Consumption was a major killer among the native Shoalers. Celia noted with irony that many summer visitors with similar ailments traveled great distances to convalesce on nearby Appledore Island in the same rejuvenating sea air. Gosport fishing families got little fresh air in the winter. They lived almost entirely indoors, their windows tightly shut with rags filling every crack. Their tiny homes were sealed tight, Celia wrote, "so that the air of heaven should not penetrate." Celia wrote:

I have seen a little room containing a whole family, fishing boots and all, bed, furniture, cooking-stove in full blast, and an oil lamp with a wick so high that the deadly smoke rose steadily, filling the air with what Browning might call 'filthiest gloom,' and mingling with the incense of ancient tobacco pipes smoked by both sexes...and if by any chance the door opened for an instant, out rushed a fume in comparison with which the gusts from the lake of Tartarus might be imagined sweet.

In the midst of all this apparent misery and sadness, we can count on brother Cedric Laighton to uncover a humorous vein. Rev. Beebe, like the ministers before him, incited both love and derision among the Shoalers. In one instance, the locals complained to Rev. Beebe's superiors that he had stolen the Gosport church melodeon and refused to offer Sabbath Day services. An investigating committee visited Star Island and cleared the reverend of all charges.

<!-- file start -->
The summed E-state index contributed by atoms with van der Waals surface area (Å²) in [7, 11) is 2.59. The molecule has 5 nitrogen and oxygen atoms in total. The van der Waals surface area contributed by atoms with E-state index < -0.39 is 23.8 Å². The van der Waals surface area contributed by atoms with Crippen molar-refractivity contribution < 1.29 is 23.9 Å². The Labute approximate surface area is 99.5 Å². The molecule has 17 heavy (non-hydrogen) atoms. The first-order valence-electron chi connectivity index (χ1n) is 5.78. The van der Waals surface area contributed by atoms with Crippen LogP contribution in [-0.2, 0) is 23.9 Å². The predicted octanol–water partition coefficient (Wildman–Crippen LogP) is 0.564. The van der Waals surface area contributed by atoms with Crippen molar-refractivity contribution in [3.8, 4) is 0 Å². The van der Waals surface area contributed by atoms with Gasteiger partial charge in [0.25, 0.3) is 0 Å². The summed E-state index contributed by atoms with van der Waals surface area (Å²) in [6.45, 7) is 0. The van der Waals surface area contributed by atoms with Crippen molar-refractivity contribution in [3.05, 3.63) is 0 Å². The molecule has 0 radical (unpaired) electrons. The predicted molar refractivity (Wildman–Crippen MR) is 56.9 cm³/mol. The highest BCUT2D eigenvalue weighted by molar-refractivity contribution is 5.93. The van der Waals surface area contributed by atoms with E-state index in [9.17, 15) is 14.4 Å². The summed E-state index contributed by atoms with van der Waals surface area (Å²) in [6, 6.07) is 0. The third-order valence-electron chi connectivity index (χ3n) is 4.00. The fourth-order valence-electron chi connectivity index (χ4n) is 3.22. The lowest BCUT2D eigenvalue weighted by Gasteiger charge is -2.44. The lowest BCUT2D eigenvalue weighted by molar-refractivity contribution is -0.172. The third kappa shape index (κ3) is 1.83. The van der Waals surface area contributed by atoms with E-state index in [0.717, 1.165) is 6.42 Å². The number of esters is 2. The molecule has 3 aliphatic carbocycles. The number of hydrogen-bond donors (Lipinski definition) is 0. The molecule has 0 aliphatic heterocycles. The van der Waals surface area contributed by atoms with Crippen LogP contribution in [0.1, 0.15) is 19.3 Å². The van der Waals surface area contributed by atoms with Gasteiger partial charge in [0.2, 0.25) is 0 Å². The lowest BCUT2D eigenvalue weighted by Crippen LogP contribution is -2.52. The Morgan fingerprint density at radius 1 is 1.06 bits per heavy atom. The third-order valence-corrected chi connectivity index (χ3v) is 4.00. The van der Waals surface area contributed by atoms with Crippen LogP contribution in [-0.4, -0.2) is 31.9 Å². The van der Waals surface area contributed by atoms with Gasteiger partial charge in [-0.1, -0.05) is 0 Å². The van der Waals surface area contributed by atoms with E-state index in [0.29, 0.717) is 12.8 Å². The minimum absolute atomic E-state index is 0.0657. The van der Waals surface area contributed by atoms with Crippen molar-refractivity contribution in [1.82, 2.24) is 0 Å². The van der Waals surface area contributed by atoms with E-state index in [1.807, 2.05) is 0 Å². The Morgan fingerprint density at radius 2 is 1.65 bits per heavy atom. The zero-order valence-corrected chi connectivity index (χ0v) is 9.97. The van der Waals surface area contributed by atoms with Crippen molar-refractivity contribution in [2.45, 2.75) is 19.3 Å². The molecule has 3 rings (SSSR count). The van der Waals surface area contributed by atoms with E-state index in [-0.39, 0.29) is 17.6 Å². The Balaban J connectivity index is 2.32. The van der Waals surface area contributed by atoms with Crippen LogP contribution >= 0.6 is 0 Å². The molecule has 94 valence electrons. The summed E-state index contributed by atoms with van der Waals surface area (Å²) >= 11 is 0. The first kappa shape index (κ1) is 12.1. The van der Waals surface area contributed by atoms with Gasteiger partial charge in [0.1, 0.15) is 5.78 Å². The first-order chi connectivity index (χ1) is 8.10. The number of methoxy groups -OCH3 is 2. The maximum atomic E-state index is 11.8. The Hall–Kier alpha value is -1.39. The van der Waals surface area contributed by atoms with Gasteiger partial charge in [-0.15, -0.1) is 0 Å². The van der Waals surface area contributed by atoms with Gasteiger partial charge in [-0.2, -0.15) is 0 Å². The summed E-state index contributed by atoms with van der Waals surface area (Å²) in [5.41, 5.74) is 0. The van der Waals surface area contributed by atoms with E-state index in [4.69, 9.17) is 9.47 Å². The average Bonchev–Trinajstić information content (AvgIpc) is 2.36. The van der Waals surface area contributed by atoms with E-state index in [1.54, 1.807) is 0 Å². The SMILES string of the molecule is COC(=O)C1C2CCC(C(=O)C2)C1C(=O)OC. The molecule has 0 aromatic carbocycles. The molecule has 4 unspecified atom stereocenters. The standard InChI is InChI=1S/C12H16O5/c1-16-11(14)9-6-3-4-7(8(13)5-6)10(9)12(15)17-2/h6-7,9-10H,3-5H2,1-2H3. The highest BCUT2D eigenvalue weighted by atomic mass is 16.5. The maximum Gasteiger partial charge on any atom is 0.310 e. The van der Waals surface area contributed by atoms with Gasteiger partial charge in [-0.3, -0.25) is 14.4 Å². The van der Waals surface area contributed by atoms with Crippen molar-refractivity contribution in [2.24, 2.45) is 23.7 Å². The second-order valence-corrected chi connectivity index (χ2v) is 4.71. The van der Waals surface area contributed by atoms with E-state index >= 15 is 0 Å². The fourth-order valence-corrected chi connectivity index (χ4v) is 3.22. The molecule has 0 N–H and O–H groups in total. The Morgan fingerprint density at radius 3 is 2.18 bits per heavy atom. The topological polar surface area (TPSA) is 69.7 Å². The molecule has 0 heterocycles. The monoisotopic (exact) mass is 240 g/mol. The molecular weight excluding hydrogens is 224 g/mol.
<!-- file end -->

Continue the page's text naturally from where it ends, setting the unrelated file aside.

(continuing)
In another lively incident, Nett Caswell, a fisherman’s wife, got into a scuffle with Mrs. Beebe. (Nett and Lemuel Caswell ran the Atlantic House and had sold a plot of land to Rev. Beebe.) According to Cedric, Nett believed that Mrs. Beebe had stolen a couple of “webs” of cloth. When similar webs of cloth showed up three years later at the Beebe home, a group of Shoalers confronted the minister and his family. Writing to his sister Celia, Cedric embroidered the dramatic story as follows:

Nett rushed upon Mrs. Beebe and commenced to slap her in the face; the town clerk, unwilling to leave without an honorable spar, rushed at Beebe and slapped him in the face; and Aunt Sally, seeing everyone so pleasantly employed, determined to have her share and so commenced to slap Beebe's baby. After the slapping was over, the trio walked slowly and majestically away from the Parsonage, amid the tears and groans of the House of Beebe.

Beebe Cemetery on Star Island / J. Dennis Robinson photo

Farewell my darlings